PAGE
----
Mrs. Whitney’s books were often, not always, about a young woman trying to either obtain closure (like meeting the birth mother she never knew in Listen for the Whisperer, or confronting her estranged husband who finally wants a divorce after several years of separation in Hunter’s Green, or seeking a relationship with the child she gave up in Lost Island) or trying to get to know a family she’s never met or knew existed (Silverhill, Woman without a Past, Thunder Heights, Sea Jade). 

You couldn’t trust anyone in a Whitney novel; sometimes her killers were actually women.

A common trope in Whitney’s work was also the bad girl, who was often either married to, or engaged to, the love interest for the main character; and frequently, particularly in her earlier works, the bad girl wound up as the murder victim (Columbella, Lost Island). There was almost always a “bad girl” archetype in these books; a beautiful, sexually free woman who refused to be a submissive wife, and was sometimes, quite frankly, a nasty bitch to the main character (The Turquoise Mask, Vermilion) but eventually came over the heroine’s side and thus survived the story.

Here’s a list of all her novels (you can see, she was very prolific and her career lasted over fifty years; often publishing more than one book per year–and remember, she had to use a typewriter):

  • A Place for Ann (1941)
  • A Star for Ginny (1942)
  • A Window for Julie (1943)
  • Red is for Murder (1943), Reissued as The Red Carnelian (1965)
  • The Silver Inkwell (1945)
  • Writing Juvenile Fiction (1947)
  • Willow Hill (1947)
  • Ever After (1948)
  • The Mystery of the Gulls (1949)
  • Linda’s Homecoming (1950)
  • The Island of Dark Woods (1951), Reissued as Mystery of the Strange Traveler (1967)
  • Love Me, Love Me Not (1952)
  • Step to the Music (1953)
  • Mystery of the Black Diamonds (1954)
  • A Long Time Coming (1954)
  • Mystery on the Isle of Skye (1955)
  • The Quicksilver Pool (1955)
  • The Fire and the Gold (1956)
  • The Highest Dream (1956)
  • The Trembling Hills (1956)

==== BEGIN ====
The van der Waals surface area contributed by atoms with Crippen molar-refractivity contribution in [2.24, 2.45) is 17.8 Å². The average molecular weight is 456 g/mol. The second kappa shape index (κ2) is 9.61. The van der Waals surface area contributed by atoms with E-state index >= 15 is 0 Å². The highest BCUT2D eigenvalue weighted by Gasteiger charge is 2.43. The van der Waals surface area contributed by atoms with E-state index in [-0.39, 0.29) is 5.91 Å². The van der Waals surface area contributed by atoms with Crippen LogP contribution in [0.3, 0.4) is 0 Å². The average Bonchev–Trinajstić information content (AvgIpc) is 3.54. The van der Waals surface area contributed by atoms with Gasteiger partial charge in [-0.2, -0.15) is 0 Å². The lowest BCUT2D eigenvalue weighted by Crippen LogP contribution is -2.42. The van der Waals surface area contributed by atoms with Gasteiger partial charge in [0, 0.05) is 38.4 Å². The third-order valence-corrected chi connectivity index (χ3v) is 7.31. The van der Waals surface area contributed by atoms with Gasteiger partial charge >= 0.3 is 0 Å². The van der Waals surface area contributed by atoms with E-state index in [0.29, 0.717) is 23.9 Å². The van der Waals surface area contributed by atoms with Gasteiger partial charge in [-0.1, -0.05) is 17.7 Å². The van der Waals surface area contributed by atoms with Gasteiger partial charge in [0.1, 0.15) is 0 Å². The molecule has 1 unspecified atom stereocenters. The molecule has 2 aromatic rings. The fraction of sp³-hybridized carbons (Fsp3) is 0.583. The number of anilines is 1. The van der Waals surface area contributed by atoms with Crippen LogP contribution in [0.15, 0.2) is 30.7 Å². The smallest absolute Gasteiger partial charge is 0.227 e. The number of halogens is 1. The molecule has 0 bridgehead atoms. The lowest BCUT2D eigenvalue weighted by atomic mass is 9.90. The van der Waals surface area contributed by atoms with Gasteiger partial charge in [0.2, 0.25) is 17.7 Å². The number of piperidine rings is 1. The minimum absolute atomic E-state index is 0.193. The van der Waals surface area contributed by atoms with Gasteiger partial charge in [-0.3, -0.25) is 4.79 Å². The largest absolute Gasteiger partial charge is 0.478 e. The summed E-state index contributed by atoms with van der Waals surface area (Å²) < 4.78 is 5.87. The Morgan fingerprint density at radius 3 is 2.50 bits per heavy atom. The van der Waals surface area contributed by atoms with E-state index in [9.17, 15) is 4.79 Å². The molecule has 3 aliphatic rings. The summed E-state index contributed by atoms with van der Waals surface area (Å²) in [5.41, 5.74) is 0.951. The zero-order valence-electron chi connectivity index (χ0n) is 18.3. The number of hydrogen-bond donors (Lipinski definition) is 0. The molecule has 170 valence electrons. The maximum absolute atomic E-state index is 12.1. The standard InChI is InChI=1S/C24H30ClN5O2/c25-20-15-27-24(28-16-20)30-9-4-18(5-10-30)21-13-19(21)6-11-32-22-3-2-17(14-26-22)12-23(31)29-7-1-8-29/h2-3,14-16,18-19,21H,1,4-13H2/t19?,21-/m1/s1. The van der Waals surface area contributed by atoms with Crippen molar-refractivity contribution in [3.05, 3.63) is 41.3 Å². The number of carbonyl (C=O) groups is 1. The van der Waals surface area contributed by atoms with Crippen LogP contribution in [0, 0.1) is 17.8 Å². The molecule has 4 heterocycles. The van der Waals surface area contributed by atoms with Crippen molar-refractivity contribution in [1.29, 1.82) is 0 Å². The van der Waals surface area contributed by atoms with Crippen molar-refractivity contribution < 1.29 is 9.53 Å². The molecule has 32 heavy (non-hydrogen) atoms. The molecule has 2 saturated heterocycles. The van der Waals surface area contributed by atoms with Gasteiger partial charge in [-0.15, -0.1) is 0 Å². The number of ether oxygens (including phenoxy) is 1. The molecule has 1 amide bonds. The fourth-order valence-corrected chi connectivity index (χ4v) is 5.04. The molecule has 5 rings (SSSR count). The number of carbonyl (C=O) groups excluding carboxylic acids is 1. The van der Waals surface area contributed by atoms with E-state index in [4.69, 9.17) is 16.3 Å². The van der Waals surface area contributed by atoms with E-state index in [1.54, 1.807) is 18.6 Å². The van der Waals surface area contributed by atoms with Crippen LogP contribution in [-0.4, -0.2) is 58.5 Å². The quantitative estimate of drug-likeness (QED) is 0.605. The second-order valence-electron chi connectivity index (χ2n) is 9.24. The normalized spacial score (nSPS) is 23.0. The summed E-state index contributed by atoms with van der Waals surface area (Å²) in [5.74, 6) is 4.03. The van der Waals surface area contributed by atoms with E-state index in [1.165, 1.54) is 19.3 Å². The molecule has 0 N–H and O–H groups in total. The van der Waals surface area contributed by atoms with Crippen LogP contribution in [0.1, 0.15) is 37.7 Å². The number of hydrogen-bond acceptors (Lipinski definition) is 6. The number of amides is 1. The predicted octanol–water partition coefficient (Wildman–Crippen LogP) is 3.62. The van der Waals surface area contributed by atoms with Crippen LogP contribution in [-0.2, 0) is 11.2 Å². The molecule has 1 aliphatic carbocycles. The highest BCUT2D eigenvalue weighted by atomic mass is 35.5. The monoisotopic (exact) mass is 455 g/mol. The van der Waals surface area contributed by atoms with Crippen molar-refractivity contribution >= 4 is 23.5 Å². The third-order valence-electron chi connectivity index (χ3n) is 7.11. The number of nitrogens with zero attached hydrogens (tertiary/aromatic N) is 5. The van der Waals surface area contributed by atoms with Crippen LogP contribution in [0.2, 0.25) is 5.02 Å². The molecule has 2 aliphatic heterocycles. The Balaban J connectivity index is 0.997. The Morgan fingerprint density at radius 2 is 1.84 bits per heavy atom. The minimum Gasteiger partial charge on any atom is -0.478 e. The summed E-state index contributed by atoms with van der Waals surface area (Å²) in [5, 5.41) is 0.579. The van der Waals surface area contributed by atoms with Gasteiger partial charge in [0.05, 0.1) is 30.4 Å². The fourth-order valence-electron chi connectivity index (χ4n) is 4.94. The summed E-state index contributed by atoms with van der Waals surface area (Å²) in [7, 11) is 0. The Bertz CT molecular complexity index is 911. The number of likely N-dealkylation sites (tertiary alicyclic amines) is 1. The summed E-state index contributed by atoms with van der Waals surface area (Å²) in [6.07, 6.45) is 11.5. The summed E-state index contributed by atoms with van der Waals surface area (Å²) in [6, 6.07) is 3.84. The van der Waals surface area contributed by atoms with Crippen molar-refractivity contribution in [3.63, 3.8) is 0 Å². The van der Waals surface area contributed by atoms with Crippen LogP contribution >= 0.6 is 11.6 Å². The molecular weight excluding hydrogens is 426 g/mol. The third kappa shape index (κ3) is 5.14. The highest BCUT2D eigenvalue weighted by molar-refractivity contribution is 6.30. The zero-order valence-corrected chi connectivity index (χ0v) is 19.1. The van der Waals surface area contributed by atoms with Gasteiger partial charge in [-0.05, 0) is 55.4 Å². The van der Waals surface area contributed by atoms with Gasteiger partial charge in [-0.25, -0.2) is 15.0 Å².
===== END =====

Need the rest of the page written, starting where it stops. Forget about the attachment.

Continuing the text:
• Mystery of the Green Cat (1957)
  • Skye Cameron (1957)
  • Secret of the Samurai Sword (1958)
  • The Moonflower (1958)
  • Creole Holiday (1959)
  • Mystery of the Haunted Pool (1960)
  • Thunder Heights (1960)
  • Secret of the Tiger’s Eye (1961)
  • Blue Fire (1961)
  • Mystery of the Golden Horn (1962)
  • Window on the Square (1962)
  • Mystery of the Hidden Hand (1963)
  • Seven Tears for Apollo (1963)
  • Secret of the Emerald Star (1964)
  • Black Amber (1964)
  • Mystery of the Angry Idol (1965)
  • Sea Jade (1965)
  • Columbella (1966)
  • Secret of the Spotted Shell (1967)
  • Silverhill (1967)
  • Hunter’s Green (1968)
  • Secret of Goblin Glen (1969)
  • The Mystery of the Crimson Ghost (1969)
  • The Winter People (1969)
  • Secret of the Missing Footprint (1969)
  • Lost Island (1970)
  • The Vanishing Scarecrow (1971)
  • Nobody Likes Trina (1972)
  • Listen for the Whisperer (1972)
  • Mystery of the Scowling Boy (1973)
  • Snowfire (1973)
  • The Turquoise Mask (1974)
  • Secret of Haunted Mesa (1975)
  • Spindrift (1975)
  • The Golden Unicorn (1976)
  • Writing Juvenile Stories and Novels (1976)
  • Secret of the Stone Face (1977)
  • The Stone Bull (1977)
  • The Glass Flame (1978)
  • Domino (1979)
  • Poinciana (1980)
  • Vermilion (1981)
  • Guide to Fiction Writing (1982)
  • Emerald (1983)
  • Rainsong (1984)
  • Dream of Orchids (1985)
  • Flaming Tree (1986)
  • Silversword (1987)
  • Feather on the Moon (1988)
  • Rainbow in the Mist (1989)
  • The Singing Stones (1990)
  • Woman Without a Past (1991)
  • The Ebony Swan (1992)
  • Star Flight (1993)
  • Daughter of the Stars (1994)
  • Amethyst Dreams (1997)

She won two Edgars for her mysteries for children, and was eventually named a Grand Master by the Mystery Writers of America.

I did sometimes get frustrated with her heroines for being more wimpy than they needed to be; usually, though, the course of the novel allowed her heroines to become more confident in themselves as well as to work through whatever neuroses they had at the start of the novel. And like I said, a common theme was damaged families. Her books, along with those of Victoria Holt and Mary Stewart, were labelled as romantic suspense, but I think female noir is actually a better label for them; and as an adult, I really don’t think Stewart’s books actually are romantic suspense…but that’s a topic for another time.

And now, back to the spice mines.

freddie stroma